ITU-R role in HDTV UHDTV. Ilham Ghazi Radiocommunication Bureau. HDTV.
July 1972 the historic Contribution of Japan to initiate the studies on HDTV and France suggested to launch studies on digital TV
Based on the analysis of the chaos existing in the multistandard analog color television, a new methodology was defined to develop the international TV and HDTV standards.
The former CCIR Study Group 11 began to focus its activities on High-Definition Television recommending some of the characteristics of the first analogue systems, which, incidentally, produced base-band signals which could not fit in any of the broadcasting bands available at that time.
The first study program on the digital compression of TV signals was adopted. That was an important milestone in the history of HDTV. It marked the start of international coordination of work on the TV signal coding for the use of conventional bandwidths. It also played a decisive role in the development of digital broadcasting systems, cable TV, as well as IPTV, and continues to be fundamental to build the digital TV.
The major achievement of ITU-R in this respect was the development of the international strategy of the digital HDTV, while retaining the existing terrestrial and satellite channels (the "6-7-8" concept).
HDTV was first demonstrated in Europe, in 1982 at the General Assembly of the European Broadcasting Union (EBU) in Killarney, Ireland.
Digital HDTV systems demonstrated in 1991-1992 in Alexandria (USA), by the HD-DIVINE consortium and other organizations in Europe showed that narrow-band transmission of digital HDTV and digital multiprogram TV in 6, 7 and 8 MHz channels (conception 6-7-8) is not a fantasy but a reality (Recommendation ITU-R BT.798).
In accordance with Recommendations ITU-R ВТ.798 and ВТ.1206 the existing systems SDTV and HDTV of digital broadcasting could be developed.
1997: Adoption of a new version of ITU-R 709 SG 11 for HDTV programme production a new chapter in the worldwide harmonization of HDTV.
1998: after the introduction of digital techniques (Recommendation ITU–R BT.601, which became the building block of digital television systems) and over twenty years of continuous studies: unanimous approval of Recommendation ITU-R BT.709 in its current version.
It represents what is recognized today as an outstanding achievement of the ITU: the specifications for a single worldwide standard for HDTV production and program exchange : the Common Image Format (CIF).
The format is characterized by using a single matrix of samples (1080 by 1920), irrespective of the field and frame rate used.(can be used at 50 Hz or 60 Hz filed rate)
This matrix thus becomes a unique format for image capture for high-definition pictures for any application
The road to worldwide use of a unique type of equipment for HDTV programme production was opened.
After a great work done in specifying and adjusting systems’ parameters for digital terrestrial TV and achieving a consensus with an active participation of WG 11A, the draft ITU-R Recommendation BT.1306 “Error-correction, data framing, modulation and emission methods for digital terrestrial television broadcasting” was prepared in February 2000.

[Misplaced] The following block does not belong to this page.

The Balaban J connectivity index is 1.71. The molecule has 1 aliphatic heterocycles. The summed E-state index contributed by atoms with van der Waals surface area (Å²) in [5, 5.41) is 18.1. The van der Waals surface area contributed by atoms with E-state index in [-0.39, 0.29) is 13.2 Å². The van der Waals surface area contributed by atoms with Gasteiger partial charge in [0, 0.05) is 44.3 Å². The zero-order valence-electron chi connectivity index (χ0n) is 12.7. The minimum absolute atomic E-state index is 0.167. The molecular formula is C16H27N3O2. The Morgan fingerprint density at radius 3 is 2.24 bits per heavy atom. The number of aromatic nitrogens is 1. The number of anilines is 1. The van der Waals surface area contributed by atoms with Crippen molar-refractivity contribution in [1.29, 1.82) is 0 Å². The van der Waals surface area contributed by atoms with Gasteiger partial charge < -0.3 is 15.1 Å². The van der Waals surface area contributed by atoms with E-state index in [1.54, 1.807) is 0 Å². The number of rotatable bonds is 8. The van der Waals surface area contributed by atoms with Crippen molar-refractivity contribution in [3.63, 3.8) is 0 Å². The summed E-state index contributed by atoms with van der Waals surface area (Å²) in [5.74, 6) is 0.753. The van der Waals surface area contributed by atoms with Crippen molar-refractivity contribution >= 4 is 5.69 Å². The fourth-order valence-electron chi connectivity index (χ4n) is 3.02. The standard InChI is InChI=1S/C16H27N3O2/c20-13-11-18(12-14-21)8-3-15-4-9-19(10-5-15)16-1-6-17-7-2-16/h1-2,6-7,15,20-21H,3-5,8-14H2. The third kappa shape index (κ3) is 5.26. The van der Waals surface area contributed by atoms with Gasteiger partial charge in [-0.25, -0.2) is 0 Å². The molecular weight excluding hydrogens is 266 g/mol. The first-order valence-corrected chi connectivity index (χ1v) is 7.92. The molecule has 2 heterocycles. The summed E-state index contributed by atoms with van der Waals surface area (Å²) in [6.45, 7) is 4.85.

The RRC04 and RRC-06 (digital terrestrial broadcasting) : The use of the Digital Plan provided capabilities to the parallel introduction of the multiprogram SDTV and HDTV which is extremely important today in the new environment.
The approval of Recommendation ITU-R BT.709 triggered a high level of activity on the part of manufacturers and broadcasters to develop the tools and the know-how to implement extensive HDTV program production.
Since then Recommendation ITU-R BT.709 has remained unchanged, thus allowing manufacturers to produce equipment at an ever-lower cost.
Such equipment today costs even less than any other comparable equipment for television systems of inferior quality, thus demonstrating the benefits offered by international broadcasting standards, and the success of the ITU in its role as an international standard-setting body.
The ITU-R work in the field of HDTV represents a truly “global approach” with the necessary harmonization, which provided the creation of the worldwide foundation for HDTV introduction and development.
The ITU-R Recommendation (BT 2020-2012: Parameter values for ultra-high definition television systems for production and international programme exchange) lays out the quality standards for UHDTV in two steps. The advances made with each of these quality steps are roughly similar to the step from the old ‘standard definition television’ to ‘high definition television (HDTV)’.
HDTV pictures today have the equivalent of between 1-2 megapixels.
The first level of UHDTV picture levels has the equivalent of about 8 megapixels (3 840 x 2 160 image system), and
the next level comes with the equivalent of about 32 megapixels (7 680 x 4 320 image system).
As a shorthand way of describing them, they are sometimes called the ‘4K’ and ‘8K’ UHDTV systems.
A range of different resolutions proposals have been discussed but ITU hopes to make 4K and 8K exact multiples of today’s Full HD standard to avoid unnecessary scaling.
The proposed standards for the new 4K and 8K formats include support for a larger color gamut as well as support for 120 frames per second broadcast – far higher than today’s TV standards.
ITU has played the ball and now it is up to the TV manufacturers to make a move. The proposed standards have not been finalized but this is an important first step.
4K and 8K is also often referred to as UHDTV (Ultra High Definition Television).
Remarks by Prof. Mark Krivocheev, Honorary Chairman of ITU-R Study Group 6 and Former Chairman of ITU-R (CCIR) SG 11